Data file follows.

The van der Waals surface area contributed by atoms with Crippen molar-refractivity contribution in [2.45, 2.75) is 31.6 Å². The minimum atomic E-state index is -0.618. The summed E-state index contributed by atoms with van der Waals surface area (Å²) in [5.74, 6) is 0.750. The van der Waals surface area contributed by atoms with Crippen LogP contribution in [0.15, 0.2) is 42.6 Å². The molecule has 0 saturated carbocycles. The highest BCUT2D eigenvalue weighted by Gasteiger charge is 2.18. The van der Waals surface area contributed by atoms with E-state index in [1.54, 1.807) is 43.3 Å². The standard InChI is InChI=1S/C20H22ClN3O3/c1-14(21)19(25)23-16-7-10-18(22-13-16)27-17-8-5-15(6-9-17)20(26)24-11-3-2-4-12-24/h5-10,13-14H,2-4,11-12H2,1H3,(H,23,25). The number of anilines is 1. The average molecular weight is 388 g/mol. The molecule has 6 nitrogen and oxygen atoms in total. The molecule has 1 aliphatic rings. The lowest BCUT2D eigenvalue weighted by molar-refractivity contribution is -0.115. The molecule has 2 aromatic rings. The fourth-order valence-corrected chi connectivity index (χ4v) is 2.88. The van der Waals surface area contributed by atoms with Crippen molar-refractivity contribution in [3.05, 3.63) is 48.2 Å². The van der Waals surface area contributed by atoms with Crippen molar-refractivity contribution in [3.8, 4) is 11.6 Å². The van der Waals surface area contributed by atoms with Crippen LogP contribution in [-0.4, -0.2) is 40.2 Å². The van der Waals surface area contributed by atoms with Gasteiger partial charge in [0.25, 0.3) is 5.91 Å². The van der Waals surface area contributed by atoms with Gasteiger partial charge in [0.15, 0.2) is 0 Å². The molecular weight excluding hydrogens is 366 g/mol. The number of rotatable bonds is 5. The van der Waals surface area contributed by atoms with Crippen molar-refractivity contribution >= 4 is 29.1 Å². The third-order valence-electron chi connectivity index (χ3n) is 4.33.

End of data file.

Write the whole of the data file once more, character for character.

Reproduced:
The van der Waals surface area contributed by atoms with Crippen molar-refractivity contribution in [2.45, 2.75) is 31.6 Å². The minimum atomic E-state index is -0.618. The summed E-state index contributed by atoms with van der Waals surface area (Å²) in [5.74, 6) is 0.750. The van der Waals surface area contributed by atoms with Crippen LogP contribution in [0.15, 0.2) is 42.6 Å². The molecule has 0 saturated carbocycles. The highest BCUT2D eigenvalue weighted by Gasteiger charge is 2.18. The van der Waals surface area contributed by atoms with E-state index in [1.54, 1.807) is 43.3 Å². The standard InChI is InChI=1S/C20H22ClN3O3/c1-14(21)19(25)23-16-7-10-18(22-13-16)27-17-8-5-15(6-9-17)20(26)24-11-3-2-4-12-24/h5-10,13-14H,2-4,11-12H2,1H3,(H,23,25). The number of anilines is 1. The average molecular weight is 388 g/mol. The molecule has 6 nitrogen and oxygen atoms in total. The molecule has 1 aliphatic rings. The lowest BCUT2D eigenvalue weighted by molar-refractivity contribution is -0.115. The molecule has 2 aromatic rings. The fourth-order valence-corrected chi connectivity index (χ4v) is 2.88. The van der Waals surface area contributed by atoms with Crippen molar-refractivity contribution in [3.05, 3.63) is 48.2 Å². The van der Waals surface area contributed by atoms with Crippen molar-refractivity contribution in [3.8, 4) is 11.6 Å². The van der Waals surface area contributed by atoms with Crippen LogP contribution in [-0.4, -0.2) is 40.2 Å². The van der Waals surface area contributed by atoms with Gasteiger partial charge in [0.25, 0.3) is 5.91 Å². The van der Waals surface area contributed by atoms with Gasteiger partial charge in [0.15, 0.2) is 0 Å². The molecular weight excluding hydrogens is 366 g/mol. The number of rotatable bonds is 5. The van der Waals surface area contributed by atoms with Crippen molar-refractivity contribution >= 4 is 29.1 Å². The third-order valence-electron chi connectivity index (χ3n) is 4.33.